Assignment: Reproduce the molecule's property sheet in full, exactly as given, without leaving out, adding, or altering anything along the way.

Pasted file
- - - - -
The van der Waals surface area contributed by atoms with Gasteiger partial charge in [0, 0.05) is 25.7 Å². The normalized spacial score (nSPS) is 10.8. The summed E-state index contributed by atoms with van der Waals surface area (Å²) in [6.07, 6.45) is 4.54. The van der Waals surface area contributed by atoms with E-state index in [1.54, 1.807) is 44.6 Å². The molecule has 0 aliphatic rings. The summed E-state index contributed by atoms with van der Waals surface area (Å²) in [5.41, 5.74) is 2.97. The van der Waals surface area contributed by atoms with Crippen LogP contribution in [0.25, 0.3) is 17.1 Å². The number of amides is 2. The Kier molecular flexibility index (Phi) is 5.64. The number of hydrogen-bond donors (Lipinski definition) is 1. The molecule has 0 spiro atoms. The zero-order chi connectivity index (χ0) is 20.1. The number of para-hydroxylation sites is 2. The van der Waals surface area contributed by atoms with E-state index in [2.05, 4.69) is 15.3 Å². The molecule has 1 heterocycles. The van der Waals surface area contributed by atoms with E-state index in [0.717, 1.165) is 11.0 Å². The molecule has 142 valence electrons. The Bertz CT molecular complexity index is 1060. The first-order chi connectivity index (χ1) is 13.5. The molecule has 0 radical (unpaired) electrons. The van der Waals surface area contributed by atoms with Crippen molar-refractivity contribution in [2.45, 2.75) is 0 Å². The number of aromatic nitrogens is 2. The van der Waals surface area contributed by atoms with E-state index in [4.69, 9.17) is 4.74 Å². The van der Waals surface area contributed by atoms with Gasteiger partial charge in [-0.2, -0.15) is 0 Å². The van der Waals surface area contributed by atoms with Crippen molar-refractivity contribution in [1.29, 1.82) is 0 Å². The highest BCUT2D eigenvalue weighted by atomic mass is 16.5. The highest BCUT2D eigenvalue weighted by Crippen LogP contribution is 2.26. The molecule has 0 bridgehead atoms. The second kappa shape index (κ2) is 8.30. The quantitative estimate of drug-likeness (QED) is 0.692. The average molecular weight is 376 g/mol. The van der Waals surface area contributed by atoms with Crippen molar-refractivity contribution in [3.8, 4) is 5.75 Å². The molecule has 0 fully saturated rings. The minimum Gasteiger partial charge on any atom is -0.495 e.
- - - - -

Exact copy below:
The van der Waals surface area contributed by atoms with Gasteiger partial charge in [0, 0.05) is 25.7 Å². The normalized spacial score (nSPS) is 10.8. The summed E-state index contributed by atoms with van der Waals surface area (Å²) in [6.07, 6.45) is 4.54. The van der Waals surface area contributed by atoms with E-state index in [1.54, 1.807) is 44.6 Å². The molecule has 0 aliphatic rings. The summed E-state index contributed by atoms with van der Waals surface area (Å²) in [5.41, 5.74) is 2.97. The van der Waals surface area contributed by atoms with Crippen LogP contribution in [0.25, 0.3) is 17.1 Å². The number of amides is 2. The Kier molecular flexibility index (Phi) is 5.64. The number of hydrogen-bond donors (Lipinski definition) is 1. The molecule has 0 spiro atoms. The zero-order chi connectivity index (χ0) is 20.1. The number of para-hydroxylation sites is 2. The van der Waals surface area contributed by atoms with E-state index in [2.05, 4.69) is 15.3 Å². The molecule has 1 heterocycles. The van der Waals surface area contributed by atoms with E-state index in [0.717, 1.165) is 11.0 Å². The molecule has 142 valence electrons. The Bertz CT molecular complexity index is 1060. The first-order chi connectivity index (χ1) is 13.5. The molecule has 0 radical (unpaired) electrons. The van der Waals surface area contributed by atoms with Crippen molar-refractivity contribution in [2.45, 2.75) is 0 Å². The number of aromatic nitrogens is 2. The van der Waals surface area contributed by atoms with E-state index in [4.69, 9.17) is 4.74 Å². The van der Waals surface area contributed by atoms with Gasteiger partial charge in [-0.2, -0.15) is 0 Å². The van der Waals surface area contributed by atoms with Crippen molar-refractivity contribution in [1.29, 1.82) is 0 Å². The highest BCUT2D eigenvalue weighted by atomic mass is 16.5. The highest BCUT2D eigenvalue weighted by Crippen LogP contribution is 2.26. The molecule has 0 bridgehead atoms. The second kappa shape index (κ2) is 8.30. The quantitative estimate of drug-likeness (QED) is 0.692. The average molecular weight is 376 g/mol. The van der Waals surface area contributed by atoms with Crippen molar-refractivity contribution in [3.8, 4) is 5.75 Å². The molecule has 0 fully saturated rings. The minimum Gasteiger partial charge on any atom is -0.495 e.